“Sorry, Jane rang in sick, and we can’t find anyone to replace her.” The words of the night duty RN greeted me. I was not surprised. Too often lately we work short – there is just no-one to fill in. The AINs groaned. I looked around seeing who was on: Anne – good, she works well, Bess – oh, she will need help, she’s only new. Chris – he’s OK, but some of the old ladies react when a man approaches them (you’d think they’d be used to it by now. ) And Diane – she fusses so much and comes to tell me so intensely about every little thing.
Thirty six high care residents, four AINs and me! And people complain that staff don’t answer buzzers! It can take two staff over twenty minutes to just shower and dress one resident. What do people expect? This is not some nice aged care facility like you see on television, where the residents mostly shower and dress themselves and friendly staff with time on their hands spend time talking to them and taking them for walks in the garden. This is HIGH care. All our residents either have dementia and have forgotten that they even need to shower and get dressed, or have physical limitations which mean they need full assistance. No one can shower and dress by themselves.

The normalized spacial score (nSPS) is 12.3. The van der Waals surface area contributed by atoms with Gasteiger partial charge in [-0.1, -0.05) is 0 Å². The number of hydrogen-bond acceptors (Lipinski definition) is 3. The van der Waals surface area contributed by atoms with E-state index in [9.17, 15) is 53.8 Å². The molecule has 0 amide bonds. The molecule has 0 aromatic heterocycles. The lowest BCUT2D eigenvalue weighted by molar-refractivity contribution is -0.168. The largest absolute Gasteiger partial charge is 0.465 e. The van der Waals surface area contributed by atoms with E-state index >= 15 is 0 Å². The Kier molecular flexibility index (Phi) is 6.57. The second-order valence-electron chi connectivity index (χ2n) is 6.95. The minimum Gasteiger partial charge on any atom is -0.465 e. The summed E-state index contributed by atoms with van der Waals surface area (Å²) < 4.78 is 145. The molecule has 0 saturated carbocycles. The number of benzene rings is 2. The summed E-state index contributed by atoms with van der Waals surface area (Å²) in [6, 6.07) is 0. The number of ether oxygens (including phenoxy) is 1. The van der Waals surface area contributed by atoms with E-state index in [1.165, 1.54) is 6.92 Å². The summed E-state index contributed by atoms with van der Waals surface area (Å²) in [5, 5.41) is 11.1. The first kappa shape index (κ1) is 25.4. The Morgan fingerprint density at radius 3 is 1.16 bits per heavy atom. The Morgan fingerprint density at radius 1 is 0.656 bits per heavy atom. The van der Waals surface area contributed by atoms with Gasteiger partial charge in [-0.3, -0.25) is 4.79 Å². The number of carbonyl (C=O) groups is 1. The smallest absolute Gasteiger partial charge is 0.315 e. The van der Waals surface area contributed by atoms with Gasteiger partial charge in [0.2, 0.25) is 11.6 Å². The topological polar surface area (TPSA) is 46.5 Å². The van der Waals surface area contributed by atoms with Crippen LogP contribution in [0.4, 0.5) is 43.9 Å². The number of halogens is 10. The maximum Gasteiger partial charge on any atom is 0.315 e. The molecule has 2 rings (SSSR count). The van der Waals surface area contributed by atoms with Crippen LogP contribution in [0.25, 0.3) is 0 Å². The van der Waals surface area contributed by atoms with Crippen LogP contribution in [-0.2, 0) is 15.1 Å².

Thirty six residents, all of whom have to have their medications given to them. Quite a few need medications crushed and mixed with puree. Most are slow at taking tablets, taking one at a time. Then there are the blood sugar levels to check and insulin to give. The official medication round time is eight o’clock. But the round can take over two hours to complete!
By the time I have had hand-over and organise who is working with whom and in which section, I am late starting the medications. The phone rings, I answer, being too early for any clerical staff yet, “Peony Nursing Home, Sharon speaking”.
“ Can I speak to the Registered Nurse in charge, please?”
“I am the RN in charge at the moment”, I reply.
“Oh, we are coming to take my mother out for the day, and I just wanted to make sure that she would be ready and in a wheelchair by 9.30, please. Last time, she wasn’t ready on time and we were late, and make sure her clothes are nice and clean. Sometimes when I come to visit she is in dirty clothes!.
“Who is your mother?” Do they think I’m a mind reader, or that I know their voice so well I can just tell?
“Oh, sorry, Mrs Pinks.”
“I will ask the staff to have her ready.” Mrs Pinks is half blind, doesn’t like to be helped, and is always making a mess at meal time; I’m not going comment on the dirty clothes issue.
I hang up and go and find Chris, he’s looking after Mrs Pinks today. I tell him the daughter wants her ready by 9.30. He rolls his eyes, at the mention of the clean clothes. “We’ll shower her and get her partly ready before breakfast, but not put her outer clothes on until after breakfast.” I nod, that make sense, if we shower and dress her before, she’ll mess the clothes, if we leave it all until after, she won’t be ready on time.